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The Story of Plastic – community screening

event report

At the beginning of the summer, we organised an online community screening of “The Story of Plastic“. Links were provided for participants to watch the film and it was followed by a video-call conversation / debate.

The film is a stark – and sometimes dark – reminder of a number of unsettling facts about the plastic industry.

To start with, the idea that recycling alone can be the solution is largely debunked for a number of reasons. As it is pointed out, the shear amount of plastic being produced is simply unmanageable (from 2 million metric tons in 1950 to 322 million generated in just 2015). One of the byproducts of this situation is western countries dumping their waste into someone else’s backyard to be sorted out while calling it recycling. This has obvious health implications for people in the countries receiving this waste stream, both through generalised plastic pollution in the environment, but also for workers being asked to recycle all this waste using equipment or techniques that are exposing them to dangerous substances and gases.

Some of the most striking points the film makes are in relation to the hypocrisy of key players of the plastic sector. Whilst running PR campaigns in western countries about their investments to tackle plastic waste and improve recyclability of their products and packaging, some of these companies shamelessly continue to sell the same products in single-use plastic packaging in countries where social pressure to address this issue is not perceived as such a direct threat.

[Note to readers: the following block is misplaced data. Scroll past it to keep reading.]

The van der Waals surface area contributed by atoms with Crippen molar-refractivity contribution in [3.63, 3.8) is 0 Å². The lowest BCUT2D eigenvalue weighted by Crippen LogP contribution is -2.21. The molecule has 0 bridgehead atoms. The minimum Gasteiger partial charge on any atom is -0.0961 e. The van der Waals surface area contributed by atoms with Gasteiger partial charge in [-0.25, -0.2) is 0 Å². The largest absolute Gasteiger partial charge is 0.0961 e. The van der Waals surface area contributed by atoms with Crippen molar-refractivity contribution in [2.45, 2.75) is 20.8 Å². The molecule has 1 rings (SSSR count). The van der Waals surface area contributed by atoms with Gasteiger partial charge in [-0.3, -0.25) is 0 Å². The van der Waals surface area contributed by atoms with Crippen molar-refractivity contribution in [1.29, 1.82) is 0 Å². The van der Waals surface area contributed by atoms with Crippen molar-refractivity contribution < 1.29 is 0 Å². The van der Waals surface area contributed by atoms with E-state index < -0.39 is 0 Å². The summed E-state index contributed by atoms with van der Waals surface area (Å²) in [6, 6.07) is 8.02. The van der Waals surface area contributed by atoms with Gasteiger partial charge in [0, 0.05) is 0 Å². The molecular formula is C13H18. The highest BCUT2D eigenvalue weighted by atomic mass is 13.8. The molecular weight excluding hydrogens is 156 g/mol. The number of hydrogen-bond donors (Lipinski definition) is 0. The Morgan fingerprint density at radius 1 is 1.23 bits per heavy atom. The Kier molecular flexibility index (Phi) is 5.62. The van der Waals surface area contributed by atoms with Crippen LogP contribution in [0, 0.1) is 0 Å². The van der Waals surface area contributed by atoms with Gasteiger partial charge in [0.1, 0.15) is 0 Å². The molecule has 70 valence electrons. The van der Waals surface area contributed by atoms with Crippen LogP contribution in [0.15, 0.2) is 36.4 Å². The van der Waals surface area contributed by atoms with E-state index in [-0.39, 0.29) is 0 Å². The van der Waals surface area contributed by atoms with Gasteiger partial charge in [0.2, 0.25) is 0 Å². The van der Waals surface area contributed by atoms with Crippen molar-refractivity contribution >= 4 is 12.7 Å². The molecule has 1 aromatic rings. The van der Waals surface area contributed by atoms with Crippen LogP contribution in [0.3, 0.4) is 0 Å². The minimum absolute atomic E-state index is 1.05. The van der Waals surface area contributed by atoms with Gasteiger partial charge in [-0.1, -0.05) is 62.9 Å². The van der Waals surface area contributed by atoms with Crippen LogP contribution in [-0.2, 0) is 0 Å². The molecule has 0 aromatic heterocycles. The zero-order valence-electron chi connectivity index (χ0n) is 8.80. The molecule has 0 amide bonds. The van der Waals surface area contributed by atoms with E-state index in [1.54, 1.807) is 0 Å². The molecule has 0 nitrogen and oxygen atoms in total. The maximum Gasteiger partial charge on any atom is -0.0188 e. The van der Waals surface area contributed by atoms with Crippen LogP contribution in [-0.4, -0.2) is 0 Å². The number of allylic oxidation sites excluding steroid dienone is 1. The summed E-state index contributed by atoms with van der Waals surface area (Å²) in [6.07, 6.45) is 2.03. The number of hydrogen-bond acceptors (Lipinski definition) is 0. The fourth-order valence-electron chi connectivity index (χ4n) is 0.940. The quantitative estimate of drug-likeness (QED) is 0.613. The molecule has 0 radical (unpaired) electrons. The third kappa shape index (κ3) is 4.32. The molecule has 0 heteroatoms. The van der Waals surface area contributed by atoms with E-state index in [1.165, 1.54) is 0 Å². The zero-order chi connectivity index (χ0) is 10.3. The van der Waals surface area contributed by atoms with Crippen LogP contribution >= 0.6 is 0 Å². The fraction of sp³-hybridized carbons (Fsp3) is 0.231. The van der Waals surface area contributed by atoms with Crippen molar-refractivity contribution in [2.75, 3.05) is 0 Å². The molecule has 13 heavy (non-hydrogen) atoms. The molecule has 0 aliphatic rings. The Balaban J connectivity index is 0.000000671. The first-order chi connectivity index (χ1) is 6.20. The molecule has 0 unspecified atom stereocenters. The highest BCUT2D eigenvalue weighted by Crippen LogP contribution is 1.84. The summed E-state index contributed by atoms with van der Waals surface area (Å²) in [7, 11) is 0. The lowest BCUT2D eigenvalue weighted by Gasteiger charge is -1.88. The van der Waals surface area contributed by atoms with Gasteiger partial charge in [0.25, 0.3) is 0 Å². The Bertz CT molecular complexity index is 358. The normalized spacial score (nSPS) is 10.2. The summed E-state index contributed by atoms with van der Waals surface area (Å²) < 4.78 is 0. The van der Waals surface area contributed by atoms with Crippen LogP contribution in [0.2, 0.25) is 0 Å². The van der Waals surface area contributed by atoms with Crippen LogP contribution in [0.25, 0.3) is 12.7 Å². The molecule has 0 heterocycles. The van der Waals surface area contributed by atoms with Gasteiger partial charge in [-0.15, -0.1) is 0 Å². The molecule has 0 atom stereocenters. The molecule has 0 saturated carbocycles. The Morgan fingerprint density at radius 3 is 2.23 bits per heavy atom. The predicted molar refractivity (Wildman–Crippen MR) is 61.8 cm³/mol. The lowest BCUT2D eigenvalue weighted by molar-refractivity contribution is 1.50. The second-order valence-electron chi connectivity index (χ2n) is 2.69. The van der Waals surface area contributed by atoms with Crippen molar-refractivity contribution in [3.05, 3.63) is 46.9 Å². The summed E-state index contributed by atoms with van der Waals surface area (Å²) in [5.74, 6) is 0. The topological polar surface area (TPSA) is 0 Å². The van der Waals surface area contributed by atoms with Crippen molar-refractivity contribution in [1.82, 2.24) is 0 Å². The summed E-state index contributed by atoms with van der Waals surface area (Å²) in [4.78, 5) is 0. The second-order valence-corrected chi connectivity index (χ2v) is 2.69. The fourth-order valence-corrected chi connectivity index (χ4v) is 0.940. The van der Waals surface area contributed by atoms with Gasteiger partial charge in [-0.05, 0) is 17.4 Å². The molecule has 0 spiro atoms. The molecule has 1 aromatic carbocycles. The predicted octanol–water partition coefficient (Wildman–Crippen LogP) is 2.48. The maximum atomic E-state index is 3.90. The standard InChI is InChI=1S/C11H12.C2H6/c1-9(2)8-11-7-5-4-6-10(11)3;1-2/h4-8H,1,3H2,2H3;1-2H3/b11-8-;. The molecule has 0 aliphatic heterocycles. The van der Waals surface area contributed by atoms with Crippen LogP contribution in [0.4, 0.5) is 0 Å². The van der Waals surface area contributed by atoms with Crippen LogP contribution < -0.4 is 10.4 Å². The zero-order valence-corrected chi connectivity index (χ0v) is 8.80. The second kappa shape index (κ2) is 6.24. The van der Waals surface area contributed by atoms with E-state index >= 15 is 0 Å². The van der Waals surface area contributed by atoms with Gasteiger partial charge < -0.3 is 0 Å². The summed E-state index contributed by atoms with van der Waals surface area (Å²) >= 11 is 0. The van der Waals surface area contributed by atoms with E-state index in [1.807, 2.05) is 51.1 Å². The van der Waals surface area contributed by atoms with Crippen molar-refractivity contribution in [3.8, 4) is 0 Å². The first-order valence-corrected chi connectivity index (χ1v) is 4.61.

Similarly, the manipulation of the masses by petrochemical companies is laid bare, as enhanced recycling or cleanup projects are shown to constitute a diversion from the actual problem which is the overproduction of plastic in the first place. Blaming the end user or even local authorities that are expected to clean up the mess is a very effective tactic to take the actual root cause out of the limelight. As one interviewee points out, only when the petrochemical companies creating the issue are asked to properly deal with the consequence and pay for end-of-life management of their products will we start seeing improvements. At the moment, central and local governments are paying their bills and communities all over the world – as well as wildlife – are carrying their burden.

A most striking metaphor in the film is showing a bathtub that we are trying to empty with a spoon while the tap is still fully open. The spoon is for localised actions like cleanups and the film is in no way advocating against these. It is merely pointing out that it will remain a drop in the ocean as long as we don’t close the tap by making the plastic industry accountable and thus drastically reducing platic production.

As demoralising as it can be to hear this as grassroot campaigners, one can’t help seeing the truth in that assessment and it is yet another great reminder that there is no opposing the different types of environmental actions. From volunteers organising local actions in their communities and raising awareness, to campaigners working full time to influence government policies or activists calling for change through non violent direct action, all are needed if we are to collectively make a difference.

If you would like to see the film and share it with others, visit the website’s community screening page for more details: .

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